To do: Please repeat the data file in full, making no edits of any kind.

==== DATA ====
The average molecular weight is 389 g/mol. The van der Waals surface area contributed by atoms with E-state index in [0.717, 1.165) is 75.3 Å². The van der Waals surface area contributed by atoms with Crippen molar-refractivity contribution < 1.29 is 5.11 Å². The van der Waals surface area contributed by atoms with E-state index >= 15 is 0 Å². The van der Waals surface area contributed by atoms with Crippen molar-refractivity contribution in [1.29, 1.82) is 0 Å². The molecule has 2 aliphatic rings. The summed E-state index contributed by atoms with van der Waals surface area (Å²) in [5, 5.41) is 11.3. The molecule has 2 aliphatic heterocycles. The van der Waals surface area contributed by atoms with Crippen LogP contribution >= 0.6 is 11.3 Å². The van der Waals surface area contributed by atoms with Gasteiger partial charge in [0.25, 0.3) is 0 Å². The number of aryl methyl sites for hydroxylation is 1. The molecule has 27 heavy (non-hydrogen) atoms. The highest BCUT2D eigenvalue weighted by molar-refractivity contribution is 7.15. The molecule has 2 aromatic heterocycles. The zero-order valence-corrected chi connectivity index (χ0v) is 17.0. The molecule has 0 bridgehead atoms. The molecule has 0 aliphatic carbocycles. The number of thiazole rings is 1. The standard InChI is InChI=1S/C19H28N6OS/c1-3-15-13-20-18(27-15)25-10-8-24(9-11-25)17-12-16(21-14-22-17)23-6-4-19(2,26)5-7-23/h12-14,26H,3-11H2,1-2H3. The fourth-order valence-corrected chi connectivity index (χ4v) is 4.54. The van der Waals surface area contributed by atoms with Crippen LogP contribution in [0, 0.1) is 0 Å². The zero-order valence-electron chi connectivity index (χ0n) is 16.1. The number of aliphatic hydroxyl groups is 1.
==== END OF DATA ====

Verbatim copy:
The average molecular weight is 389 g/mol. The van der Waals surface area contributed by atoms with E-state index in [0.717, 1.165) is 75.3 Å². The van der Waals surface area contributed by atoms with Crippen molar-refractivity contribution < 1.29 is 5.11 Å². The van der Waals surface area contributed by atoms with E-state index >= 15 is 0 Å². The van der Waals surface area contributed by atoms with Crippen molar-refractivity contribution in [1.29, 1.82) is 0 Å². The molecule has 2 aliphatic rings. The summed E-state index contributed by atoms with van der Waals surface area (Å²) in [5, 5.41) is 11.3. The molecule has 2 aliphatic heterocycles. The van der Waals surface area contributed by atoms with Crippen LogP contribution >= 0.6 is 11.3 Å². The van der Waals surface area contributed by atoms with Gasteiger partial charge in [0.25, 0.3) is 0 Å². The number of aryl methyl sites for hydroxylation is 1. The molecule has 27 heavy (non-hydrogen) atoms. The highest BCUT2D eigenvalue weighted by molar-refractivity contribution is 7.15. The molecule has 2 aromatic heterocycles. The zero-order valence-corrected chi connectivity index (χ0v) is 17.0. The molecule has 0 bridgehead atoms. The molecule has 0 aliphatic carbocycles. The number of thiazole rings is 1. The standard InChI is InChI=1S/C19H28N6OS/c1-3-15-13-20-18(27-15)25-10-8-24(9-11-25)17-12-16(21-14-22-17)23-6-4-19(2,26)5-7-23/h12-14,26H,3-11H2,1-2H3. The fourth-order valence-corrected chi connectivity index (χ4v) is 4.54. The van der Waals surface area contributed by atoms with Crippen LogP contribution in [0, 0.1) is 0 Å². The zero-order valence-electron chi connectivity index (χ0n) is 16.1. The number of aliphatic hydroxyl groups is 1.